A judge in a Salvadoran court sentenced 19-year-old Evelyn Beatriz Hernandez Cruz to three decades in prison for aggravated homicide after Hernandez gave birth to a stillborn child in April of 2016.
The judge justified the ruling on the basis that Hernandez, a woman that according to The Guardian is “from a small rural community in Cuscatlán” in El Salvador, did not seek proper antenatal care, causing her to have a stillbirth in her third trimester.
The international community has become enraged at this news, as Hernandez likely did not have access to antenatal care in the first place as she was from a rural area of El Salvador, which follows the trend also seen in the United States that women in rural areas have less access to maternal and general healthcare services.
Fucking hell. Woman, survivor of rape, had a stillbirth and is facing prison time because of it in El Salvador. Rly terrible news https://t.co/NTgoe0OCBS
— anti anti anti (@tunneldiggin) July 7, 2017
— Katie🌹Halper (@kthalps) July 7, 2017
There are no words strong enough to express the horror of what this young woman has been through https://t.co/1FvuziThEk
— Natalie Bennett (@natalieben) July 6, 2017
In fact, Hernandez was actually unaware that she was pregnant until she became severely ill from back and stomach pains and incidentally gave birth to the stillborn into a toilet. The judge said that Hernandez purposefully placed the baby into the toilet, so it was an intentional murder.
This is not the first case of jailing a woman for a stillbirth in El Salvador; as reported by the Los Angeles Times in 2015, the country has actually been jailing women for as many as 50 years for miscarriages and stillbirths throughout the past 20 years since their law outlawing abortion passed. Malta, the Dominican Republic, Chile and Nicaragua join El Salvador in hosting laws that take legal action against any and all forms of abortion—regardless if rape, medical conditions and other circumstances are at play, for which other countries like the United States have made exceptions.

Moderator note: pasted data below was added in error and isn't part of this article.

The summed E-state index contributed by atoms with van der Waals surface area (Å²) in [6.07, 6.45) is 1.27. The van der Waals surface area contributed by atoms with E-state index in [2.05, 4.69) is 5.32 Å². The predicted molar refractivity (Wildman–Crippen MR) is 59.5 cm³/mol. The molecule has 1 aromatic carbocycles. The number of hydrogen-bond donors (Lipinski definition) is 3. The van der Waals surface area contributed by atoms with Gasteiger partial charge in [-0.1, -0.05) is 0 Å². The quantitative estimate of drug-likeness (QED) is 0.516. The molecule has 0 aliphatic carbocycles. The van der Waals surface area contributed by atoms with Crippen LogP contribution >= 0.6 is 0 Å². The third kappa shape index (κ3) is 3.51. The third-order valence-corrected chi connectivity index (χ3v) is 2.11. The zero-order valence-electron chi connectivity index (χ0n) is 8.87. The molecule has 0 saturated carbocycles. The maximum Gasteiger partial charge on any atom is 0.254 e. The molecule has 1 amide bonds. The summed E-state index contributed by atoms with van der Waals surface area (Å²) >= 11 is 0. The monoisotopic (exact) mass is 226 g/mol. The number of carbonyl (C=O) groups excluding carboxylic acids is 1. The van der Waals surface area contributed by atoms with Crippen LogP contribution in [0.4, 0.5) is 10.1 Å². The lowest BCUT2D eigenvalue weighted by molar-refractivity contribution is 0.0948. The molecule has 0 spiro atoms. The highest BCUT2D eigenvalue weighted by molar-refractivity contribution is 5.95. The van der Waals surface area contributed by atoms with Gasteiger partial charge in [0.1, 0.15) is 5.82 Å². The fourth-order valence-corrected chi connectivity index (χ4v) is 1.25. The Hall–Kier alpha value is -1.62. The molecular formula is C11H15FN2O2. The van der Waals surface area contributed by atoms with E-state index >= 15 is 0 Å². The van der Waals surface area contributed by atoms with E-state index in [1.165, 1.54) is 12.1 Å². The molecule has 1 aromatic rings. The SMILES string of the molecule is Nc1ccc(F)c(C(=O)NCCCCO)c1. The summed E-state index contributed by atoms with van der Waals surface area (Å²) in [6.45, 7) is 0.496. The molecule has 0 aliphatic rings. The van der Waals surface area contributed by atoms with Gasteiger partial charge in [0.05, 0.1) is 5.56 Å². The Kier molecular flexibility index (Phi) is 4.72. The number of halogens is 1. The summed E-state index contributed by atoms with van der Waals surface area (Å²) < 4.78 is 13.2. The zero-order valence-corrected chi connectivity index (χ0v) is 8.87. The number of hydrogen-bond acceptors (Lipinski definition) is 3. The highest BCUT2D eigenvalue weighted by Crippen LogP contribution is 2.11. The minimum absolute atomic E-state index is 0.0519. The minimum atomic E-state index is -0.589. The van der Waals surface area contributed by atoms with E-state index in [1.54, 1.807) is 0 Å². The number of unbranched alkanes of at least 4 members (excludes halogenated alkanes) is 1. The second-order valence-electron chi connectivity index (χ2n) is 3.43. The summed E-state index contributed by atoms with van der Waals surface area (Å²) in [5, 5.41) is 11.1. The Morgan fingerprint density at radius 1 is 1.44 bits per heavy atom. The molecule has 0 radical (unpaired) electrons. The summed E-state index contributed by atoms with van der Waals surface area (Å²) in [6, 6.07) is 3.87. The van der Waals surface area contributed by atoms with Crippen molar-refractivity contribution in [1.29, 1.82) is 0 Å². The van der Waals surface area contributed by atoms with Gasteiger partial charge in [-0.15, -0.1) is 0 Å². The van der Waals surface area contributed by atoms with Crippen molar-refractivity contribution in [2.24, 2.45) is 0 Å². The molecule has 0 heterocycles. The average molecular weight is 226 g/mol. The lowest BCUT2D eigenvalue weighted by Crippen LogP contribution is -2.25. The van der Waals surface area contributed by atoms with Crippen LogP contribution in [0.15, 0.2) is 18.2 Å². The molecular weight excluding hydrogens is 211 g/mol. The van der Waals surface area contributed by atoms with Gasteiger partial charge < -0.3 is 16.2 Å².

Not only was Hernandez unaware of her pregnancy, but she was also the victim of repeated rape by a gang member for multiple months. It is still not known whether Hernandez’s rapist is in custody let alone received a court sentence for his actions. However, the court judge has said that Hernandez’s mother deserves criminal charges as well due to her possible assistance to murder.
International human rights organizations have spoken out against the injustice of the ruling and El Salvador’s abortion laws.
Erika Guevara-Rosas, the Americas Director of Amnesty International, said, “El Salvador’s anti-abortion law is causing nothing but pain and suffering to countless women and girls and their families. It goes against human rights and it has no place in the country or anywhere.”
Hernandez’s lawyers plan to appeal the guilty verdict. However, in the meantime, the international community can support Hernandez by signing petitions for an overturn of her conviction, writing to human rights interventionist groups and the Salvadoran government and continuing to be outspoken on the issue of criminalization of rape victims and the paradox of strict abortion laws in places with little to no reproductive healthcare access.